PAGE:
It is precisely this ability to camouflage himself so interestingly within Deftones songs – always visible, yet never within reach – that has conferred an air of mystery upon the frontman over the years. Interestingly, this is something experienced by his own bandmates. Few people know Chino like Abe Cunningham. They can drink beers, shoot the shit all day and talk about anything. But does Abe ever find out what the songs he has spent his life playing are actually about?
“Sometimes I’ll ask, ‘Hey, is that about so and so?’” grins Abe. “He’ll always go, ‘Maaaaybe, I dunno, is it?’ I always drop a word that I heard just to let him know that I know. He’ll go, ‘Oh, you heard that?’ I’m like, ‘Yeah, motherfucker, come on, I listen to you!’ But to answer your question, no.”
This is not to say that Abe doesn’t have his theories, however.
“Knowing him as well and as long as I have, and watching him live through everything that he’s lived through – the good and bad we’ve all gone through – I have an inside take without even having to ask,” Abe says. “He’s always wanting to share something that’s going on in life. If you write it down on paper, it’s out of you. If you’re lucky enough to be able to sing about it every night, even if it’s a shitty situation, you’re able to exorcise that demon.”
Abe’s inner take seems remarkably astute on their ninth offering. Deftones don’t do concept records – the closest they ever came was on 2012’s Koi No Yokan, when early conversations about cosmic cataclysm were distilled into the record’s cinematic centerpiece Tempest (“Stephen was really into the idea that planet Nibiru was coming back towards the Earth,” recalls Chino). And yet to dissect their new songs, it feels like a concept album with certain words reappearing in different tracks, creating a compelling bleeding through of meaning; a sense of being disembodied in a world of constant tension pervades. This is not by chance.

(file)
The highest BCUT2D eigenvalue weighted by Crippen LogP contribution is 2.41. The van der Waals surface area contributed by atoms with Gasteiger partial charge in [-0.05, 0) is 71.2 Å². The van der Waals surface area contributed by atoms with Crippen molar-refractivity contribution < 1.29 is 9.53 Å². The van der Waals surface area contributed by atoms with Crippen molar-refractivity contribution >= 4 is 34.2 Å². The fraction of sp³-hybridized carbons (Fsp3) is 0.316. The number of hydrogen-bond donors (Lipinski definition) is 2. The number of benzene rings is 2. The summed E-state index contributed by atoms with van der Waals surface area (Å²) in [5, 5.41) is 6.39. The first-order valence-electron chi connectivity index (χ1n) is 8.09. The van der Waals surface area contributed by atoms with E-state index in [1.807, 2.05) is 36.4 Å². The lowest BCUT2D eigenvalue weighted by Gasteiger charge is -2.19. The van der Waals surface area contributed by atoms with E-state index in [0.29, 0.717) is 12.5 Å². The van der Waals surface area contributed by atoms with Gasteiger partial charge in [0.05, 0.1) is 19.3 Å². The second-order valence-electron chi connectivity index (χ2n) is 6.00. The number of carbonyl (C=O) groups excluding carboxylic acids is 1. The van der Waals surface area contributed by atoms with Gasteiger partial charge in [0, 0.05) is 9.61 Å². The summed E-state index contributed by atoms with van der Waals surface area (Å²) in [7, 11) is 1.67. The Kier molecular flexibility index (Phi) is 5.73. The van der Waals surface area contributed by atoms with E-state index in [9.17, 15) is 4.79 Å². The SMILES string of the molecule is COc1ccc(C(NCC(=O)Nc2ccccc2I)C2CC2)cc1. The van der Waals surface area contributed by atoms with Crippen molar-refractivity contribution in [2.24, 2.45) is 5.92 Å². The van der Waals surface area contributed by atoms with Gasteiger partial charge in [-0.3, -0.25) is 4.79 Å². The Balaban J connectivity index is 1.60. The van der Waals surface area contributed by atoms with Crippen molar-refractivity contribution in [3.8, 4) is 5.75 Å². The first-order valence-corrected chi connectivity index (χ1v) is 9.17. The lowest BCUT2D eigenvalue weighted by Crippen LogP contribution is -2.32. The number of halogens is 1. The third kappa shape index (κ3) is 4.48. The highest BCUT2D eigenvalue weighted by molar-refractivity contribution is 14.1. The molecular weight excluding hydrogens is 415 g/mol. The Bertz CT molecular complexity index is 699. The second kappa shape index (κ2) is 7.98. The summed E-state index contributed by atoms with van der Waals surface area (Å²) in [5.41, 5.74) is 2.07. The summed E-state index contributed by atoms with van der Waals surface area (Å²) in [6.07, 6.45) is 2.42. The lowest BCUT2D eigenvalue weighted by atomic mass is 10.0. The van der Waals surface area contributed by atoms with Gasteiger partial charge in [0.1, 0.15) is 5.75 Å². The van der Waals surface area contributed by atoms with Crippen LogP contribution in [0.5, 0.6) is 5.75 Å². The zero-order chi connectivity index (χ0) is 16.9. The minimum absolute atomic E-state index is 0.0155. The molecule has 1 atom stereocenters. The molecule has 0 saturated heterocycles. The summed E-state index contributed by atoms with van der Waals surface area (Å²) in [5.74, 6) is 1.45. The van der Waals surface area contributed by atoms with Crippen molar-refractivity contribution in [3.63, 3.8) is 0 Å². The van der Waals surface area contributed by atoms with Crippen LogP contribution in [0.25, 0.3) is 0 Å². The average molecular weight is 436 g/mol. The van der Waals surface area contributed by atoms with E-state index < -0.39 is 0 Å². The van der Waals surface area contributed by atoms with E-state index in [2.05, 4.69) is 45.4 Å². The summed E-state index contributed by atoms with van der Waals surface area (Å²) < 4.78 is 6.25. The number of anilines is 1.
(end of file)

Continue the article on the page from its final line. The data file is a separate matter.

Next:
“I’ve definitely gone through a lot just dealing with myself,” Chino begins. “After all the years of doing what we’ve been doing and living the way I’ve lived, I had to do some introspective stuff. I did some therapy, which I’d never done.”
At first, the very notion rankled with him. Not because of any outdated mental health stigmas; it’s just Chino considered himself extremely fortunate to have an amazing network of people he could talk to.
“I always felt, like, ‘Why would I talk to somebody I don’t know about my personal feelings?’” he explains. “But I did end up going to see somebody, and it was a whole different experience when you’re talking to somebody who doesn’t know you, doesn’t know you from a band. You start talking about yourself from your childhood on, and start making sense of why and how you became the way you are.”